Jimmy (Jack Wild) is late for band practice at his school, but when he arrives he is tripped up by a mean musician, landing with his head through a drum. He protests to the bandleader, but she is having none of this sends him away, so disappointed he wanders off into the woods. Sitting by a tree, Jimmy takes his flute and wonders aloud why he is bothering with it, then throws it onto the ground. But all of a sudden, the flute transforms into a gold, diamond encrusted and talking instrument; he is shocked but delighted, and with his new friend he runs off into adventure...
H.R. Pufnstuf was one of the numerous Sid and Marty Krofft children's television productions, highly imaginative fantasies which made much use of puppets and elaborate sets and props to adorn their stories. Pufnstuf was probably the best recalled of all their works, and the year after it was produced a feature film was released which used the same cast and sets, looking like an extended television episode probably because that's what it was, although here there were guest stars to join in with the fun.
What happens at the start is the same as what would occur at the opening of every episode, only without the explanatory title song. So that means Jimmy and the flute, named Freddy (voiced by Joan Gerber), find a boat and decide to go for a ride when it invites them aboard (yes, it's a talking boat, don't be surprised). Unfortunately the vessel is controlled by the wicked witch Witchiepoo (Billie Hayes) and two arms grab Jimmy as he is sent towards her clutches, but he manages to get free and dive into the water, washing up on the shore of Living Island which happens to be the home of Pufnstuf (voiced by Allan Melvin).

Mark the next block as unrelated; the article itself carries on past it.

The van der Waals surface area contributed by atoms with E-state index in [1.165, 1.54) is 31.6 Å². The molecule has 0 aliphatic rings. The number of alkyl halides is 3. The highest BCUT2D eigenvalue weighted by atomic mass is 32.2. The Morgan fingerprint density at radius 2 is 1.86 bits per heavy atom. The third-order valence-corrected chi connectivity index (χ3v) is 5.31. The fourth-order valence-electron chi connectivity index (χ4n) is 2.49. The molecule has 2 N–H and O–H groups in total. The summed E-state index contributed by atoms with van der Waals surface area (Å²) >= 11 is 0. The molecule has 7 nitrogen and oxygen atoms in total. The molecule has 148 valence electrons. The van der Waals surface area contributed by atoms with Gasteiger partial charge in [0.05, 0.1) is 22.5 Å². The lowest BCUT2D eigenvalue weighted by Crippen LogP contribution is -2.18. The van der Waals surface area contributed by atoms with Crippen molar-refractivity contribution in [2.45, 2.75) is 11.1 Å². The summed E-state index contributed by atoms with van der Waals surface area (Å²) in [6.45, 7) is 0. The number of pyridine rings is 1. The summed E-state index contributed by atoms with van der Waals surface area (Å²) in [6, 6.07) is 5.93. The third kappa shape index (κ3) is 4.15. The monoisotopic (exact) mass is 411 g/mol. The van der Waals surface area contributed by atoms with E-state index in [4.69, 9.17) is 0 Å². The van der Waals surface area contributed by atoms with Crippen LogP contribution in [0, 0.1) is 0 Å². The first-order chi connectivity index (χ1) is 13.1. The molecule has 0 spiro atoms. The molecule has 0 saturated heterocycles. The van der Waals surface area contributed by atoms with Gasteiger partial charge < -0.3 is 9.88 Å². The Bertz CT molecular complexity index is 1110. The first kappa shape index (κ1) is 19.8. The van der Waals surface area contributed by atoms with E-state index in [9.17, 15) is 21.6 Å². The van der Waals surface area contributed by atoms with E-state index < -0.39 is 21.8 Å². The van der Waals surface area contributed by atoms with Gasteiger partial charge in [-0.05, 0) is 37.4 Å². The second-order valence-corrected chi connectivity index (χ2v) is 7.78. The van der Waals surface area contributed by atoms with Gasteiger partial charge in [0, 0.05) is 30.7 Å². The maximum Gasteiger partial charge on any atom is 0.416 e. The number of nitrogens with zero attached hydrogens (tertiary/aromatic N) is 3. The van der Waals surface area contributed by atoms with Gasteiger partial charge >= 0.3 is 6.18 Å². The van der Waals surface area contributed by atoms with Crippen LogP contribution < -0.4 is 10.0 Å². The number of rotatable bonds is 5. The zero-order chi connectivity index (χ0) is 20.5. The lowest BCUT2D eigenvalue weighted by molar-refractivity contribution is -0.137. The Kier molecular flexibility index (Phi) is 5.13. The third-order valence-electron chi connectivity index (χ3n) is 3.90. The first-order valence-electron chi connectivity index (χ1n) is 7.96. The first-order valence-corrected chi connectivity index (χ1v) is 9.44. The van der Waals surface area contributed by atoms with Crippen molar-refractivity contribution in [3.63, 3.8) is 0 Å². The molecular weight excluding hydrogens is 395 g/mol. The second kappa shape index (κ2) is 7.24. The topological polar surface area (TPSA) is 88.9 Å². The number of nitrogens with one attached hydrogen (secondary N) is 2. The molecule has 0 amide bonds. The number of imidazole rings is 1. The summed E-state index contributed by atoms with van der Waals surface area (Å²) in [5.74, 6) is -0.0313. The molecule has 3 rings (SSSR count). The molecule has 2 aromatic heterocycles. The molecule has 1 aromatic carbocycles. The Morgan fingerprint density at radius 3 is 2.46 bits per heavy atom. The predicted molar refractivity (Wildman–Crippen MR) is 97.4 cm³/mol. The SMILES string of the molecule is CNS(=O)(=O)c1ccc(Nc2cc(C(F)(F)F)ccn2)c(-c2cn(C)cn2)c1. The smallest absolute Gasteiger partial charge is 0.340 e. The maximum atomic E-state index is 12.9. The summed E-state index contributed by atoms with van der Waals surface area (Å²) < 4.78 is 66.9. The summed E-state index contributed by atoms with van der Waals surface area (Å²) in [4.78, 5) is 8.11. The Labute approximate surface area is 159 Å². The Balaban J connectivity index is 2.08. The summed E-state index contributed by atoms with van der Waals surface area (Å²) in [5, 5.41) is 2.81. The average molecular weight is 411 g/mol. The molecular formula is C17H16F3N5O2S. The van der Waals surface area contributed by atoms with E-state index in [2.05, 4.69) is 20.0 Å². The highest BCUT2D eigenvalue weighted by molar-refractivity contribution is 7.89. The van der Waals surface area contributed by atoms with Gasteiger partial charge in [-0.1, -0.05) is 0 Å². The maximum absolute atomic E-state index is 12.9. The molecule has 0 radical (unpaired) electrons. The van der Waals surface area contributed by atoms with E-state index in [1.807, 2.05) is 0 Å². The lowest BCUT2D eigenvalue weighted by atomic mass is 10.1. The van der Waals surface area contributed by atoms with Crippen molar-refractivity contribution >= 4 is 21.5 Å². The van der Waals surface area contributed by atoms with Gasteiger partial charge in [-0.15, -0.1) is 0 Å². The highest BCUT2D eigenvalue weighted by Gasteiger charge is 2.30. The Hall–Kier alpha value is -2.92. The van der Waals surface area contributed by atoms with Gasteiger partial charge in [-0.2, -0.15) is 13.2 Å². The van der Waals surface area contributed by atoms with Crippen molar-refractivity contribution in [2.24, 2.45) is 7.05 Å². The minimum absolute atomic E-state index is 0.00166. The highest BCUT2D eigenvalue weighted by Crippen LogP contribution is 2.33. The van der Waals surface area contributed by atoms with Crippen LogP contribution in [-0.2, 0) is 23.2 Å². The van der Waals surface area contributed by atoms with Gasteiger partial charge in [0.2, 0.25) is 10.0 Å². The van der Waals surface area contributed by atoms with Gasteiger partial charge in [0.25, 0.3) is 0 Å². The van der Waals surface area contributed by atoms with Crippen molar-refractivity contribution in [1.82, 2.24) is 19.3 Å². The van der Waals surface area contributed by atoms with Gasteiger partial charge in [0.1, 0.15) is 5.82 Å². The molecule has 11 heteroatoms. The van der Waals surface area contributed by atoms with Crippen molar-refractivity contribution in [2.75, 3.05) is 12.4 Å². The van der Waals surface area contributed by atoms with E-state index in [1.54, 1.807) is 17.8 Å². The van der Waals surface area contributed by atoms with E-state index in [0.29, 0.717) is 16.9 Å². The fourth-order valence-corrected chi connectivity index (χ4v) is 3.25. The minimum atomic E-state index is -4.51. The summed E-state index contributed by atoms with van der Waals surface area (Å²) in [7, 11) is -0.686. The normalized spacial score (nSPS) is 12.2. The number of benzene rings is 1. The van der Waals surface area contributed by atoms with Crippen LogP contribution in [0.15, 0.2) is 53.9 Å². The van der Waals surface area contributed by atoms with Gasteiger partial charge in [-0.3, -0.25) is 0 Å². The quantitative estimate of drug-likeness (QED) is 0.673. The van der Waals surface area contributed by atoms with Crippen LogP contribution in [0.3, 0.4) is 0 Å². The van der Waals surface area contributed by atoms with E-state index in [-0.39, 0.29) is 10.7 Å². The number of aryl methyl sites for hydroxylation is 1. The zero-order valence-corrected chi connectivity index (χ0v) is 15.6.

Pufnstuf is the mayor of the island, and now, as in every T.V. storyline, he helps Jimmy stop Witchiepoo grabbing the flute, which to her is an object of great desire, and the scene is set for some extremely bizarre visuals. The popular cliché with this series, no less applied to the film version, is that the creators were heavily influenced by drugs, probably LSD, to fuel their feverish minds - there was a Mr Show sketch recreation of that very stereotype, where all the characters were under some kind of narcotic haze. But this is lazy thinking, as if the Krofft company were unable to conjure up this kind of way out weirdness by themselves - it doesn't credit them with the talent they had.
That said, if you watched this while under the influence yourself, you might never get off the ceiling, so hyperactive is the production. Hayes especially is a human dynamo, giving it one hundred and ten percent in every scene as Witchiepoo goes nuts trying to steal that flute, an ambition she achieves more than once. With a witches' convention being held at her castle, she is determined to be proven worthy enough to win the Witch of the Year contest, and Freddy is just the thing that will give her the advantage. Among the other witches is Mama Cass making a rare acting appearance, and this being a musical she gets a song to sing about being different, an odd note of sympathy with the evildoers. Not that anyone here is truly wicked, they're cartoonish figures of fun and while much of the movie is laboured, you have to respect the energy that has gone in to manufacturing it. Music by Charles Fox.